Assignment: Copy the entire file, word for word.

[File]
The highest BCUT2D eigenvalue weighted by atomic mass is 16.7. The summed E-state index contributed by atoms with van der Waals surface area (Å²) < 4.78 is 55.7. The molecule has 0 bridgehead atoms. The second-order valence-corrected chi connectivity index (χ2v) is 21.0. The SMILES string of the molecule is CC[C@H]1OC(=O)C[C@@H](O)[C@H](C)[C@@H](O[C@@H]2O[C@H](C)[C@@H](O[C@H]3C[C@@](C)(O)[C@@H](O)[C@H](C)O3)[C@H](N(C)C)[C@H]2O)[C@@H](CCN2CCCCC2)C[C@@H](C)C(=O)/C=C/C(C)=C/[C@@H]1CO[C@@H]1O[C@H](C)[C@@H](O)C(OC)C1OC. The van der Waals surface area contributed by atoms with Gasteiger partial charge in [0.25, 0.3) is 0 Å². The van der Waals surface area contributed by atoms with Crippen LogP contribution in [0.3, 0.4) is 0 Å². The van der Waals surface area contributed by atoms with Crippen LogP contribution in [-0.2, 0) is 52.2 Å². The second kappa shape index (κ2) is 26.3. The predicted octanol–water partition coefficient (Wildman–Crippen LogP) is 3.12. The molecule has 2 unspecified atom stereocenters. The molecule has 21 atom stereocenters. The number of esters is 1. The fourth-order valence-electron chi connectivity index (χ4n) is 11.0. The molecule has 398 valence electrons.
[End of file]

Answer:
The highest BCUT2D eigenvalue weighted by atomic mass is 16.7. The summed E-state index contributed by atoms with van der Waals surface area (Å²) < 4.78 is 55.7. The molecule has 0 bridgehead atoms. The second-order valence-corrected chi connectivity index (χ2v) is 21.0. The SMILES string of the molecule is CC[C@H]1OC(=O)C[C@@H](O)[C@H](C)[C@@H](O[C@@H]2O[C@H](C)[C@@H](O[C@H]3C[C@@](C)(O)[C@@H](O)[C@H](C)O3)[C@H](N(C)C)[C@H]2O)[C@@H](CCN2CCCCC2)C[C@@H](C)C(=O)/C=C/C(C)=C/[C@@H]1CO[C@@H]1O[C@H](C)[C@@H](O)C(OC)C1OC. The van der Waals surface area contributed by atoms with Gasteiger partial charge in [0.25, 0.3) is 0 Å². The van der Waals surface area contributed by atoms with Crippen LogP contribution in [0.3, 0.4) is 0 Å². The van der Waals surface area contributed by atoms with Crippen LogP contribution in [-0.2, 0) is 52.2 Å². The second kappa shape index (κ2) is 26.3. The predicted octanol–water partition coefficient (Wildman–Crippen LogP) is 3.12. The molecule has 2 unspecified atom stereocenters. The molecule has 21 atom stereocenters. The number of esters is 1. The fourth-order valence-electron chi connectivity index (χ4n) is 11.0. The molecule has 398 valence electrons.